Pearce was appointed to the Multimedia Educational Resources for Learning and Online Teaching (MERLOT) Teacher Education Discipline Team by the South Dakota Board of Regents and has served as a reviewer of learning objects submitted to MERLOT for the past 

year.  The MERLOT project hosts quality teaching and learning resources for biology, business, information technology, mathematics, music, physics, psychology, and teacher education. 

Pearce encourages BHSU faculty to visit the site at www.merlot.org to find worthwhile learning objects to integrate technology into on-campus and off-campus courses.

Pearce joined the BHSU College of Education faculty in 1991. She has an Ed.D., from the University of South Dakota in educational psychology and counseling.

Center for Advancement of Math and Science Education receives $50,000 NSF grant to measure student learning - Top

The Center for the Advancement of Mathematics and Science Education (CAMSE) at Black Hills State University received a $50,110 grant from the National Science Foundation (NSF) to assess the Black Hills Science Teaching Project’s (BLAHST) effect on student learning.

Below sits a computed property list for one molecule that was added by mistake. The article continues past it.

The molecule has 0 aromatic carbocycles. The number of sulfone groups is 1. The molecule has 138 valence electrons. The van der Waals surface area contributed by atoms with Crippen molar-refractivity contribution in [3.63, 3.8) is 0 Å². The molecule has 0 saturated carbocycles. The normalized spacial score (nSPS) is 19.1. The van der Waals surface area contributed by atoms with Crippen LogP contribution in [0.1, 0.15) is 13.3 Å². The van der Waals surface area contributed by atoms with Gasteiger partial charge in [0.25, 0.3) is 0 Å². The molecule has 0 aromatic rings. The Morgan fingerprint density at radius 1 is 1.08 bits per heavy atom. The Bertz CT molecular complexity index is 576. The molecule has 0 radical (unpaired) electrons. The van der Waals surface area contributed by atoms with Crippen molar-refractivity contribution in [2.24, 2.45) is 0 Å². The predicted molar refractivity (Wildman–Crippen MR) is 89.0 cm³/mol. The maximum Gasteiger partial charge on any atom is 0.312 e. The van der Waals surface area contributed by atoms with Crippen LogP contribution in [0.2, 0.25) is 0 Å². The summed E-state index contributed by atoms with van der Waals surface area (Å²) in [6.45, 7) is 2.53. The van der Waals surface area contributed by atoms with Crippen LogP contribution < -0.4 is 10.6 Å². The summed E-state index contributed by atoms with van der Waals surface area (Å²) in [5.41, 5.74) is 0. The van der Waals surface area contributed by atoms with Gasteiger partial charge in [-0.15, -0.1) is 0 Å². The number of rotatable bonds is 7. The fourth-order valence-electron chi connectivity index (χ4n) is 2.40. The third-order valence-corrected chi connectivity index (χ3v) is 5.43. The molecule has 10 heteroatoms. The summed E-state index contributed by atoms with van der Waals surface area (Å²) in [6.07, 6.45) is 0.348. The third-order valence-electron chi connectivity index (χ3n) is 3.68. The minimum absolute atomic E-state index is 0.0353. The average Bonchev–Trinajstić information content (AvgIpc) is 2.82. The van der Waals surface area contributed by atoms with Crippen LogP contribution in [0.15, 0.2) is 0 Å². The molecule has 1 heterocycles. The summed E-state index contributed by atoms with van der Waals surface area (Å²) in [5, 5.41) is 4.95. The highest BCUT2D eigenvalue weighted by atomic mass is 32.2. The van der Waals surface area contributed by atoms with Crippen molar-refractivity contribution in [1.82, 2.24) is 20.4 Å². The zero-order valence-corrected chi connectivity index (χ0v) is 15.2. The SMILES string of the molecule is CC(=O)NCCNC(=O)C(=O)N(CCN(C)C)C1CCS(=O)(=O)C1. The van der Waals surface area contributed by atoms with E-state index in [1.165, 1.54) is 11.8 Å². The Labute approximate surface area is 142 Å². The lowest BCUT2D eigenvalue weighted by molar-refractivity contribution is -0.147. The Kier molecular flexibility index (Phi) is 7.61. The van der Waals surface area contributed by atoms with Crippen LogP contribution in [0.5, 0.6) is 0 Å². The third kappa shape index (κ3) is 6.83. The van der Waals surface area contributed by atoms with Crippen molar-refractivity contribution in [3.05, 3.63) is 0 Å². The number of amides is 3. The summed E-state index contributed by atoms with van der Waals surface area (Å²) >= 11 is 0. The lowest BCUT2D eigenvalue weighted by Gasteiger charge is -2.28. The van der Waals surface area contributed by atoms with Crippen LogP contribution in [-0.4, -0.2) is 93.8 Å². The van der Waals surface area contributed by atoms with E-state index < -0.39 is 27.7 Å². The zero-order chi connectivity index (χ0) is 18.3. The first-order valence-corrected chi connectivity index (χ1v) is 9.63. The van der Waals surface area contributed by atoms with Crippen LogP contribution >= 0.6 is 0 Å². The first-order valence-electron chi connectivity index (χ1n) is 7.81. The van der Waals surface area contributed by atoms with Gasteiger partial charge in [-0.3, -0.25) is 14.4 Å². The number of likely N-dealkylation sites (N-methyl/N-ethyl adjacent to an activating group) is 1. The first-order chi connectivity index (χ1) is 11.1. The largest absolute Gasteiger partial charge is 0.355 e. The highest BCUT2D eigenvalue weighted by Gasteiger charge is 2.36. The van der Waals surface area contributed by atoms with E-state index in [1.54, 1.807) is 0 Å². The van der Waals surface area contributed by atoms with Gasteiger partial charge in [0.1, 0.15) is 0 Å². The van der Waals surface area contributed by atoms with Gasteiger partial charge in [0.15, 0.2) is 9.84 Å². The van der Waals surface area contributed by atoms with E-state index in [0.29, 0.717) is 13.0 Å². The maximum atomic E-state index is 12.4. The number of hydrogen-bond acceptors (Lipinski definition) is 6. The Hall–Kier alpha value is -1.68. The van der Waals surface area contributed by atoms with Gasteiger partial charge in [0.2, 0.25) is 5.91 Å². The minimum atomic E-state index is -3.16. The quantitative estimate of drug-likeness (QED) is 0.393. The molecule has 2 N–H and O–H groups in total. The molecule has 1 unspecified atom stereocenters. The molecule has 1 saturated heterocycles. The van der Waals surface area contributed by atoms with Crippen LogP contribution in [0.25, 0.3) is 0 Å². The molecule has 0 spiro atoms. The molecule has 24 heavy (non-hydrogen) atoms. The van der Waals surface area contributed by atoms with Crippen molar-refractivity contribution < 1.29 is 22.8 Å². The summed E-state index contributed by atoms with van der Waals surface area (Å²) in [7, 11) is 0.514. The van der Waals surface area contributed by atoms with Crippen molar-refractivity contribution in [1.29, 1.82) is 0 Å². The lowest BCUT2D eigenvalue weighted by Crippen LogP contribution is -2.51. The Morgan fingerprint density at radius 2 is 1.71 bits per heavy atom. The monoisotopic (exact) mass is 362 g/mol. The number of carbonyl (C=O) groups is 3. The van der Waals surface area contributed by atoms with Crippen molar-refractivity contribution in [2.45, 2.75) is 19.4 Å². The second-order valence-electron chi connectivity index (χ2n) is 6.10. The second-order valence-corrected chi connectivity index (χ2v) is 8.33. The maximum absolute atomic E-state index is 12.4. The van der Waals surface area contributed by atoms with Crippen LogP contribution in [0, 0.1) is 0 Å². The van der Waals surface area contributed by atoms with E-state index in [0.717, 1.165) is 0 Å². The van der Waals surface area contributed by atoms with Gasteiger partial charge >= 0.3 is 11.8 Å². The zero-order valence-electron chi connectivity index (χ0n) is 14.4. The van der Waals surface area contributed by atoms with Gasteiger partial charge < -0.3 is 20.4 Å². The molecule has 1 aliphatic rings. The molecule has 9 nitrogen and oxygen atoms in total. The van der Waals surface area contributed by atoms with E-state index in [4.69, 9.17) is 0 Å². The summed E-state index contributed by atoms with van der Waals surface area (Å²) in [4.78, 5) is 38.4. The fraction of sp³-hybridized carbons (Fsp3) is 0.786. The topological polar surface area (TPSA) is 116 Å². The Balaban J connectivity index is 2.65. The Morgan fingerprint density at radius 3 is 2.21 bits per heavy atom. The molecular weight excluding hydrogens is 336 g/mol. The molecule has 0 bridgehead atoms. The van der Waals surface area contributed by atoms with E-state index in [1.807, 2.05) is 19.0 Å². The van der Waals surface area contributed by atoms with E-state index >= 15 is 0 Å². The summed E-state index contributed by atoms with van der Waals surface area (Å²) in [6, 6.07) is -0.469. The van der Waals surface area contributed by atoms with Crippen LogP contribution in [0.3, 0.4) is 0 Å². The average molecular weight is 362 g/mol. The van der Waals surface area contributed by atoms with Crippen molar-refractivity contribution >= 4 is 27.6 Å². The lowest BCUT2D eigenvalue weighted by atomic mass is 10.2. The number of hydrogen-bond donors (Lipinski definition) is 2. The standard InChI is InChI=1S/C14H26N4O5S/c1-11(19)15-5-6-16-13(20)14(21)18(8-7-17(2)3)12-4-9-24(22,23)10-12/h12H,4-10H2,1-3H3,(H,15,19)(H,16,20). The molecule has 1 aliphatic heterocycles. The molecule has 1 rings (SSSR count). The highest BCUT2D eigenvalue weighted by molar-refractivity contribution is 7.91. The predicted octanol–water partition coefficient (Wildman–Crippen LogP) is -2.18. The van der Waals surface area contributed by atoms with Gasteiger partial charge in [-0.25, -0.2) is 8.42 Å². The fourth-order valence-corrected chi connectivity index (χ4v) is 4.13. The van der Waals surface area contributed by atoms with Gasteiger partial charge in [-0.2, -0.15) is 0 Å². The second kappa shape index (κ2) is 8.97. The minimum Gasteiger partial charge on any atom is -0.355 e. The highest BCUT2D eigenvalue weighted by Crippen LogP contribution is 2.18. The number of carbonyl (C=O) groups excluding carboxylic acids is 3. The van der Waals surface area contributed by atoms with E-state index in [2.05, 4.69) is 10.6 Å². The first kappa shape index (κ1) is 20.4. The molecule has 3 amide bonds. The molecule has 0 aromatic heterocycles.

The BLAHST project, funded in 1999 by a NSF grant, involves eight school districts in western South Dakota and approximately 370 K-8 teachers. As a part of their involvement in the project, teachers participate in workshops throughout the academic year and summer. Workshops are offered in science content and pedagogy that are linked to South Dakota science standards and to inquiry-based modules used by teachers in their classrooms.